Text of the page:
On Wednesday, September 21, poet and 2016-2017 Hodder Fellow Jenny Johnson and writer Joy Williams will read from their work as part of the Althea Ward Clark W’21 Reading Series of the Program in Creative Writing at the Lewis Center for the Arts. The reading, beginning at 4:30 p.m. in the Berlind Theatre at the McCarter Theatre Center, is free and open to the public.
A group of faculty and students explored the intersection of arts and engineering while testing the limits of their imaginations in a new course offered this past spring called "Transformations in Engineering and the Arts.” The class was organized around four modules in the first half of the semester: visuals, sound, structure and movement. The modules included lectures, hands-on activities, discussions of aesthetics in pieces everyone watched or heard, mini-design challenges, and tutorials on tools and resources available in a newly created teaching space called StudioLab.
On June 9 novelist Akhil Sharma, who graduated from Princeton University in 1992, won the International DUBLIN Literary Award for his novel Family Life. The novel tells the story of eight-year-old Ajay, whose family move from Delhi to America in 1978. Life in America is extraordinary until tragedy strikes, leaving one brother severely brain-damaged and the other lost and virtually orphaned in a strange land.
On June 6, Dean of the College, Annan Professor in English and Professor of Theater Jill Dolan will present the award for Best Book in LGBT Studies at the 28th Lambda Literary Awards (Lammys). In addition to her role as presenter, a book that Dolan co-edited — Memories of the Revolution — is nominated for Best LGBT Anthology.
2015-16 Hodder Fellow, National Book Award-winning author and U.S. Marine Corps veteran Phil Klay sheds light on the tenuous relationship between veterans and society in a Brookings Essay published on May 24.
Poet Eduardo C. Corral has been selected as the latest recipient of the Theodore H. Holmes ’51 and Bernice Holmes National Poetry Prize awarded by the Lewis Center for the Arts’ Program in Creative Writing at Princeton University. The Holmes National Poetry Prize was established in memory of Princeton 1951 alumnus Theodore H. Holmes and is presented each year to a poet of special merit as selected by the faculty of the Creative Writing Program. The award currently carries a prize of $5,000.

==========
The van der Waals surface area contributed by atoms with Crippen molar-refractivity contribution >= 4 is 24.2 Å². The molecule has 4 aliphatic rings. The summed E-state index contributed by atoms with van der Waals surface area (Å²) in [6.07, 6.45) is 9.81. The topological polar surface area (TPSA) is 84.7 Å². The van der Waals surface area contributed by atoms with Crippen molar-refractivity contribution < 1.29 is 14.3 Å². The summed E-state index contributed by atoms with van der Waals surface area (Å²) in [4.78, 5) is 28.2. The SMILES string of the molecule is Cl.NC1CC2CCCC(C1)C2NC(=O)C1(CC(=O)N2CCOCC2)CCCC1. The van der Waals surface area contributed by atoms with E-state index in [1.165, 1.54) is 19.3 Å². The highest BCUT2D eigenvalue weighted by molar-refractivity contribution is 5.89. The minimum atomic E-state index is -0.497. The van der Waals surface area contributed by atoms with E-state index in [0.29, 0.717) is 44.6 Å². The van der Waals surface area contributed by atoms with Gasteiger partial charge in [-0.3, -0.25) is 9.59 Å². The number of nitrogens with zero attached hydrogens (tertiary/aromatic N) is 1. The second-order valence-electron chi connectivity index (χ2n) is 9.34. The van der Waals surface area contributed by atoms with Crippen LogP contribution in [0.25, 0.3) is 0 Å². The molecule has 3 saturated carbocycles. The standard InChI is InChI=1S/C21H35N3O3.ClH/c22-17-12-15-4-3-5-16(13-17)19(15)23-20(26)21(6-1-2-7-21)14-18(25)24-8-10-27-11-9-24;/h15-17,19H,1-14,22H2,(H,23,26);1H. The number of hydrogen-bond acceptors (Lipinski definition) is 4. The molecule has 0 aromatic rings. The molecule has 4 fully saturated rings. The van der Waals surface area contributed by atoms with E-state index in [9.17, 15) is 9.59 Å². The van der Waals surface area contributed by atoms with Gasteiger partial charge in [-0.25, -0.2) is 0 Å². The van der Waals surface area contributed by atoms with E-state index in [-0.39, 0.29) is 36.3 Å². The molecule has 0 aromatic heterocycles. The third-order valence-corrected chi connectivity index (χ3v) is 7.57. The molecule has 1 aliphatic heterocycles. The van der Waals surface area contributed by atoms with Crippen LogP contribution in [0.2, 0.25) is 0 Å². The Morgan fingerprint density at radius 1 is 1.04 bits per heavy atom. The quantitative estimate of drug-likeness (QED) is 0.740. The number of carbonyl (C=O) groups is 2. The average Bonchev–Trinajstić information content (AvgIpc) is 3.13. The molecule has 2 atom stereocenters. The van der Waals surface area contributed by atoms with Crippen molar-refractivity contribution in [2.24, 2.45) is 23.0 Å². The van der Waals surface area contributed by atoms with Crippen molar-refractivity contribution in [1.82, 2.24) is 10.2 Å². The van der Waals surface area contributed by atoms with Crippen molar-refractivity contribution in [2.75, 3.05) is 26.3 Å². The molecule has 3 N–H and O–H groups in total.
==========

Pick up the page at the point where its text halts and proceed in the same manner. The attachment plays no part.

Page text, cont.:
The Lewis Center for the Arts announces the award of more than $105,000 to support the summer projects and research of 53 Princeton students, including substantial individual awards through the Alex Adam ’07 Award, the Mallach Senior Thesis Fund, the Sam Hutton Fund for the Creative Arts, and the Carpenter Family Fund for Comparative Literature. The awards were made through a competitive application process that received 90 proposals requesting just under $400,000 in funding. For many recipients the funding provides the resources to conduct research, undertake training, and pursue other opportunities critical to achieving their senior thesis project goals.
Empathy School and Love Story, two monologues by 2014-16 Princeton Arts Fellow Aaron Landsman, are receiving their New York premieres concurrently this week at Abrons Art Center. Both plays have been chosen as New York Times Critics' Picks for the way Landsman depicts varieties of loneliness.